What it is and why you need it
You meet up with some friends for coffee who you consider to be pretty legit outdoors-people. Jack and Jill seemingly “do it all” year-round. Throughout your conversation, they keep referring to this Woofer thing they just did. At first you smile and nod but then are confused because they don’t own a dog, and that sounds like a dog thing?
Jack goes on to brag about the sweet splint he made using his Crazy Creek chair, silk tie, puffy jacket and the remnants of last summer’s Power Bar! Your puzzled expression does not go unnoticed by Jill. She kindly explains that she and Jack just completed their Wilderness First Responder course (WFR pronounced “Wuf-Fer” in outdoor-ese).
They have enjoyed outdoor activities for years and largely experienced pleasant and safe outings. But recently they had a few close-calls and began thinking about all the “What Ifs”. They concluded they needed some more training. So they decided to get their WFR to better prepare themselves to respond in the event of an accident and gain knowledge to, hopefully, mitigate injury from happening to themselves and those they are with on future trips.
The WFR is largely seen as the industry standard for an outdoor professional and a mark of a committed outdoorsmen. If you are planning to spend any amount of time in the backcountry, especially if you want to work in the outdoor industry, I strongly urge you to obtain your WFR Certification. Spending time in the backcountry comes with inherent risks. From the weekend warrior to the after work mountain biker to the multi-week expedition leader, for outdoor lovers there is ample opportunity for various injuries and sickness to present themselves during your adventures.
How will you respond when you are miles from cell reception and help is hours away? A Wilderness First Responder has the skills needed to assess the safety of a scene, stabilize the patient, and implement a care and evacuation plan.
What is the Wilderness First Responder?
This course is typically between 7-10 days consisting of 70+ hours of interactive instruction and hands-on scenarios. Although some content is strictly lecture, by in large WFR courses rely heavily on experiential education and repetition. By the time you conclude your course you should be proficient in a wide range of basic medical and environmental skills.
The greatest distinguishing factor separating the Wilderness First Responder from your traditional Basic First Aid course is that you are taught long term care outside the urban “golden hour”. Extended contact time with your patient is common in a backcountry setting as it could take multiple hours to days (depending on location and severity of condition) to transport an injured or sick person to more estqablished care. Improvizing equipment is the other main difference from an urban First Responder course. Instead of all the equipment being all ready for you to use or coming in an ambulance you have to learn how to get creative and utilize the limited number of items that you have been carrying with you. Yet another added value to going through this course is teaching a broader way of thinking about items that we frequently only have one use for.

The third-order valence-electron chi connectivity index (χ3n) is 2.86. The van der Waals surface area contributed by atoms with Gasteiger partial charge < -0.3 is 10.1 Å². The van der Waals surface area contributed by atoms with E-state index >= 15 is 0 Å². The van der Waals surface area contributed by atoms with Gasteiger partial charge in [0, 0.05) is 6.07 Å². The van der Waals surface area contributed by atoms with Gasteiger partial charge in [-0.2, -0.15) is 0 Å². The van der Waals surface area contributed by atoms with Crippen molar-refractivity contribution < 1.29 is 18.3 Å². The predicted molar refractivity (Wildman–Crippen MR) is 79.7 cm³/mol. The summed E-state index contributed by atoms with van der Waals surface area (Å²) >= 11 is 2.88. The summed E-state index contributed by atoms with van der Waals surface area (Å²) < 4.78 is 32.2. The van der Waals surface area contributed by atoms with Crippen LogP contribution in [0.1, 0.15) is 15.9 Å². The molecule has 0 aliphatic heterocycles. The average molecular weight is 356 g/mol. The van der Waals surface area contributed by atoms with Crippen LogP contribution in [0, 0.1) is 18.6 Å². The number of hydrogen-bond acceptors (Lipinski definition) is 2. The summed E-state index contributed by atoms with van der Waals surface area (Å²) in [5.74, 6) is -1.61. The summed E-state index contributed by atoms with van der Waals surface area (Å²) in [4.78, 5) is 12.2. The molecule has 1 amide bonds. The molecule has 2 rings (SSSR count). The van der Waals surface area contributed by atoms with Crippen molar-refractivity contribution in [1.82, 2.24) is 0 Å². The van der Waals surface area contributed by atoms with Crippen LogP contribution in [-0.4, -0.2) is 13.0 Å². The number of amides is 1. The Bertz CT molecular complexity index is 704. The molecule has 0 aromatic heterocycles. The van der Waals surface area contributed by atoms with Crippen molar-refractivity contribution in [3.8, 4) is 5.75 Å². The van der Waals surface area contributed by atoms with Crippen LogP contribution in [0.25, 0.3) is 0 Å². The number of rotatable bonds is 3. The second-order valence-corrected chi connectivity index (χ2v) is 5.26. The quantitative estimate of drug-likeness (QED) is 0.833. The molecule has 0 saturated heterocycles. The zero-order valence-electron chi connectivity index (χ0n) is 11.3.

Remember you are their first line of help. Having the skills to if needed, and the knowledge to monitor them checking for trends in vitals or overall condition could prove invaluable in any setting.
Wilderness Medical Associates International describes the WFR course as:
“The definitive wilderness course in medical training, leadership, and critical thinking for outdoor, low-resource, and remote professionals and leaders.”
The Wilderness First Responder program is the ideal medical training for leaders in remote areas including outdoor educators, guides, military, professional search and rescue teams, researchers, and those involved in disaster relief…. It includes the essential principles and skills required to assess and manage medical problems in isolated and extreme environments for days and weeks if necessary. If you are already a medical professional you can also earn Continuing Education Hours for your WFR Course.
Why should I get certified as a WFR?
If you are planning to spend any amount of time in the backcountry I strongly urge you to obtain your WFR Certification. Moreover if you want to work in the outdoor industry being WFR certified is increasingly becoming a standard requirement to operate in a guiding position especially. If you are already a medical professional an added perk is that you can earn Continuing Education Hours for your WFR Course.
You may be asking yourself, “If this is the standard for professionals why would it benefit me? I just enjoy going outside with my dog for a hike and the occasional trail run with friends. WFR seems like overkill!”
This may be a fair assessment. The WFR is designed to give specific training for wilderness leaders who are on multi-day backcountry trips. If you aren’t planning to ever be more than a few miles from a road then the less intensive Wilderness First Aid or Wilderness Advanced First Aid may be more appropriate to give you sufficient training to care for more minor medical emergencies.
Wilderness First Responder is a certification with far reaching value. The skills learned through this course can be used on a daily basis and may one day save someone’s life. What’s keeping you from getting trained?
Check out our Wilderness First Responder course offering here.
Tilton, Buck. “Wilderness First Responder: How to recognize, treat, and prevent emergencies in the backcountry.” Morris Book Publishing, LLC. Guilford, CT. 2010
National Outdoor Leadership School (NOLS) Wilderness Medicine
Wilderness Medicine Training Center
Wilderness Medical Associates International